Since the oscillating interchange interaction has been found in multilayered magnetics materials, the interlayers coupling in transition metals thin films (Co, Fe, Ni) separated by non magnetics elements (Pt, Cu, Ag, Au etc) is of great interest [1,2]. Multilayers nanomaterials are of considerable industrial interest because of their specific properties and many promising areas of applications in electronics or optics like X-ray and UV mirrors, giant magnetic resistance and magnetic recording, etc. [3]. One-dimensional nanomaterials such as nanorods, Nanowires (NWs) etc… have been attracting much attention due to their important role in almost all areas of nanoscience and nanotechnology [4]. Particularly, metallic nanowires are considered to be promising candidates for future electronic, sensing, and magnetic and optoelectronic applications. The performance of nanowires depends strongly on parameters like composition, shape, size, structure and also spatial distribution which are predetermined by the fabrication method and conditions. Cobalt is an important ferromagnetic material with large coercivity and high Curie temperature (≈1388 K) and is widely used in presently available magnets and magnetic recording media. In the past decade, Co nanowires have attracted intensive research interest stimulated by their diverse application in ultra high density information storage media [5]. Additionally, some novel applications like field emission devices have been explored and reported in recent years [6,7]. To produce Co/M NWs, several fabrication methods have been developed, including template-assisted assembly [8], lithography [4], magnetic field-induced self-assembly [9] and use of diblock copolymers [10,11]. Using polymer membrane filters, ferromagnetic metal nanowires have been synthesized so far. Whitney et al. reported that the arrays of Ni and Co nanowires were electrodeposited in polymer templates with the nanometer-sized pores prepared by nuclear track etching technique [12]. They found that the preferred magnetization direction is perpendicular to the film plane and enhanced coercive force as high as 680 Oe. Piraux et al. reported that the array of Co/Cu multilayered nanowires with GMR response was electrodeposited in nanoporous polymer template [13]. Blondel et al. also reported that Co/Cu and Ni-Fe/Cu multilayered nanowires with GMR response was demonstrated [14]. They synthesized the multilayered nanowires with length of 6 μm, diameter of 80 nm and each layer thickness of 5~10 nm into the nanopores of ion track-etched polycarbonate membrane filters. As demonstrated by numerous works [14,15] the fabrication of metallic nanowires in ion track-etched templates by electrochemical deposition possesses several unique advantages such as the control over size and crystallinity. In this contribution, Co nanowires were electrochemically grown in ion track-etched polycarbonate membranes and their morphology, composition, microstructure and magnetic properties of the wires were studied [16]. Additionally, for the first time, the optical properties in the UV-vis-NIR spectral range of well aligned multilayered Co/M (M=Pt, Rh) thin films nanowires, being embedded in an ion-track template, are investigated. This paper explores the properties of multilayered thin films NWs electrodeposited in ion track-etched polycarbonate membranes in terms of reflection across the solar spectrum.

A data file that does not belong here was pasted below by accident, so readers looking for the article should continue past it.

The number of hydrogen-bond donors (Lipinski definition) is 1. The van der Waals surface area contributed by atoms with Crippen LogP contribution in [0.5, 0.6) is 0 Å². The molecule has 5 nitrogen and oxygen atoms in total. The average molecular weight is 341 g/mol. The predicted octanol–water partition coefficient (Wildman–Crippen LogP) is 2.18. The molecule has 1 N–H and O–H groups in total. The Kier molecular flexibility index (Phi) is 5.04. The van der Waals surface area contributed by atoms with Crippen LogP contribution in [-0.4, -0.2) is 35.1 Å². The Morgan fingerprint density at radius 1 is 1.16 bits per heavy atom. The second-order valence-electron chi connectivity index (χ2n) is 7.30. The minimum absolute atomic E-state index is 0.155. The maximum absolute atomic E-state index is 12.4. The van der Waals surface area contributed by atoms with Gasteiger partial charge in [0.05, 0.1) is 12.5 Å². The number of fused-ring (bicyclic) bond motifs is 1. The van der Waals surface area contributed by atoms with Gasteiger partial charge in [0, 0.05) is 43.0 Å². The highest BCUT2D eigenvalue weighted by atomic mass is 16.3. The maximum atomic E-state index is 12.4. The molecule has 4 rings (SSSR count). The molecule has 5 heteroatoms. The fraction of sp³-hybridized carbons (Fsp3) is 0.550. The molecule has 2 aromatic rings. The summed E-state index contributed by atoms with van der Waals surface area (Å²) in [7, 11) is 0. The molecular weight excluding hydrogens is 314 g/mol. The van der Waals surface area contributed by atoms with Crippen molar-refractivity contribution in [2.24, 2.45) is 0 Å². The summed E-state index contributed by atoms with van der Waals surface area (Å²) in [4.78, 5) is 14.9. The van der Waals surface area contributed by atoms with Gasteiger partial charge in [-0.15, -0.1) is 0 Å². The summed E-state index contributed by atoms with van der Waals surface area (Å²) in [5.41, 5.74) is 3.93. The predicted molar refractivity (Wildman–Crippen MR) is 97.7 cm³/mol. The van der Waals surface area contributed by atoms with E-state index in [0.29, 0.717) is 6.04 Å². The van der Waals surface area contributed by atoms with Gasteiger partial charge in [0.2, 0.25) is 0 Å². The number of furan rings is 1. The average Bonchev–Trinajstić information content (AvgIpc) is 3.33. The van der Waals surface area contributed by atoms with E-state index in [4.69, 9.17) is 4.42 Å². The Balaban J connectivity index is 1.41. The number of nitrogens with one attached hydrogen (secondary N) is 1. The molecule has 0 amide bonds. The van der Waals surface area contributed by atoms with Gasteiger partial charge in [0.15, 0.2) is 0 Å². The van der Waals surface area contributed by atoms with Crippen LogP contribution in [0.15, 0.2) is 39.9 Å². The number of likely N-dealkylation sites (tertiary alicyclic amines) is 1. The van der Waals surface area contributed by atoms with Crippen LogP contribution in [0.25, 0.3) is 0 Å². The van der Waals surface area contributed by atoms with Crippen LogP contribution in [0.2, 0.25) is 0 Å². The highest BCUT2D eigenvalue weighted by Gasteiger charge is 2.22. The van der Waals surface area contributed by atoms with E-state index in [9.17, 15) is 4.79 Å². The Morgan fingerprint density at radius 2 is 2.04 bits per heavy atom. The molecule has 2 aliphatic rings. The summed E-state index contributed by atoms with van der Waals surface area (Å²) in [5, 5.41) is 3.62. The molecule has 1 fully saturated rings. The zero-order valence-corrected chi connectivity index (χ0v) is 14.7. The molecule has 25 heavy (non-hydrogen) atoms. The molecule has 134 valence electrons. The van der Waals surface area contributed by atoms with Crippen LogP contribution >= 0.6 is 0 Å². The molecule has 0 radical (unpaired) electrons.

The electrodeposition has been carried out in a conventional three electrodes Pyrex cell (50 mL) under an AUTOLAB PGSTAT (model 302N) control at room temperature. All potentials of the working electrode were measured with respect to a Saturated Calomel Electrode (SCE) reference (Ag/AgCl) and the Counter Electrode (CE) was platinum as presented in the figure 1 where we could distinguish the autolab (a), and the electrochemical cell (b) (with its three electrodes, WE, CE and RE) used for this work.